A LEADING western Victoria-based livestock manager says he hears about farm theft at least every week.
Peter McConachy, auctioneer and company director of livestock business Charles Stewart said an increase in farm theft has had a direct correlation to the price of cattle and sheep increasing in price over the past few years.
His comments come as Victoria Police launched the 'We're In It Together' campaign aimed at making farmers aware of rural theft.
VIDEO: POLICE LAUNCH FARM SAFETY CAMPAIGN
"Originally people would take a few, say 20 to 30 sheep and then that escalates to up to 150 over a period of time," Mr McConachy said.
"You can argue it's always been happening, but it's more prevalent now due to the increased value of the stock.
"Lambs can be making $150-200 (a head), sheep making $100 or better, it's quite enticing to go and get some easy money.
"We also see cattle disappear over a long period of time too. Cattle, while they are a lot more difficult to take, at the same time they are worth $1000-$1500, so if you take just one or two a night, you get a nice little windfall."
Ballarat's acting Superintendent Dan Davison visited the Central Victorian Livestock Exchange at Miners Rest on Tuesday to launch the campaign which is aimed at making rural property owners aware of the prevalence of theft from farms be it livestock, tools or even legally owned firearms.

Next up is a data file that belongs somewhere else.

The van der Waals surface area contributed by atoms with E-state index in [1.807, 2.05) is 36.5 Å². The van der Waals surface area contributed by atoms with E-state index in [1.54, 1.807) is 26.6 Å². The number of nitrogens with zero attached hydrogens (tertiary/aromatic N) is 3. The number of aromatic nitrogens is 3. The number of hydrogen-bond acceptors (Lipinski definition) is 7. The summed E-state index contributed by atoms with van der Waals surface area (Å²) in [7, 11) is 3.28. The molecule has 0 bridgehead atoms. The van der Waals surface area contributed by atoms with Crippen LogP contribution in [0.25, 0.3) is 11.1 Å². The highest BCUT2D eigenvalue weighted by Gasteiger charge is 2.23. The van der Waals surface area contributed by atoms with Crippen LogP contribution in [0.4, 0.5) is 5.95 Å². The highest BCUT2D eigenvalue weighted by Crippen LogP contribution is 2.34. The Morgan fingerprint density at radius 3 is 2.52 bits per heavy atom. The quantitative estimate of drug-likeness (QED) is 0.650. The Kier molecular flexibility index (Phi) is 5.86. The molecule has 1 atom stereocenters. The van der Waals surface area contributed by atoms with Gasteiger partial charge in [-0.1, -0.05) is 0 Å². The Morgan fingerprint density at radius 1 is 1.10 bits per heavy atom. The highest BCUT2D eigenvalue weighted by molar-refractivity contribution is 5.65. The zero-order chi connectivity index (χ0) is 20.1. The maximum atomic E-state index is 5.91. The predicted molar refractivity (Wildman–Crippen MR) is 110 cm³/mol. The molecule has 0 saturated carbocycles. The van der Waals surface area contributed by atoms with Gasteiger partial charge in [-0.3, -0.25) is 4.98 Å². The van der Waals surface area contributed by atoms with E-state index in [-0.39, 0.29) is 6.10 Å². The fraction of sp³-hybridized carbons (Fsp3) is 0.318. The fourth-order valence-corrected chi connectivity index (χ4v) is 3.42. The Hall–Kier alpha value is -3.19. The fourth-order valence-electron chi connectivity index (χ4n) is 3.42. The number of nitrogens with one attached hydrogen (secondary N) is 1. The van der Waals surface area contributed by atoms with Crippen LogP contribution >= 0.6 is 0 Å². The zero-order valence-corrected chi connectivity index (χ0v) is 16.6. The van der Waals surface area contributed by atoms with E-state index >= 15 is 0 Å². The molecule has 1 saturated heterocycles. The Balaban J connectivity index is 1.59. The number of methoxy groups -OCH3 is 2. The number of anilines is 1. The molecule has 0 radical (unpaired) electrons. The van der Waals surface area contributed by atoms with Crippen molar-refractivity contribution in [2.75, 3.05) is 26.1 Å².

"Farm crime is under reported across the state and in our local areas, and the key to solving crime in these rural areas is working with the community," Superintendent Davison said.
Mr McConachy said it was up to farmers to work together to reduce crime.
"A lot of people think, 'oh well, it's only 10 sheep', but the next door neighbour might have also lost 10 sheep and the neighbour to them as well, there's 30 sheep," he said.
"Most farmers will probably think they've miscounted them as most won't guard the stock every day.
"In a two to three month period, they might lose 20-30 and then that's when they notice."
"We've got to be more vigilant in what you do and more mindful of security whether you lock your paddocks or put CCTV on your paddock.
"It's hard on a big property, but if you lock you gate to start off, you'll know pretty quick if the gate has been cut and you've had someone come in."
Farmers and community members are being urged to report crime as part of a Pyrenees Community Safety Network (CSN) campaign.
If you're a victim of rural crime, call the Police Assistance Line on 131 444 and make a report.
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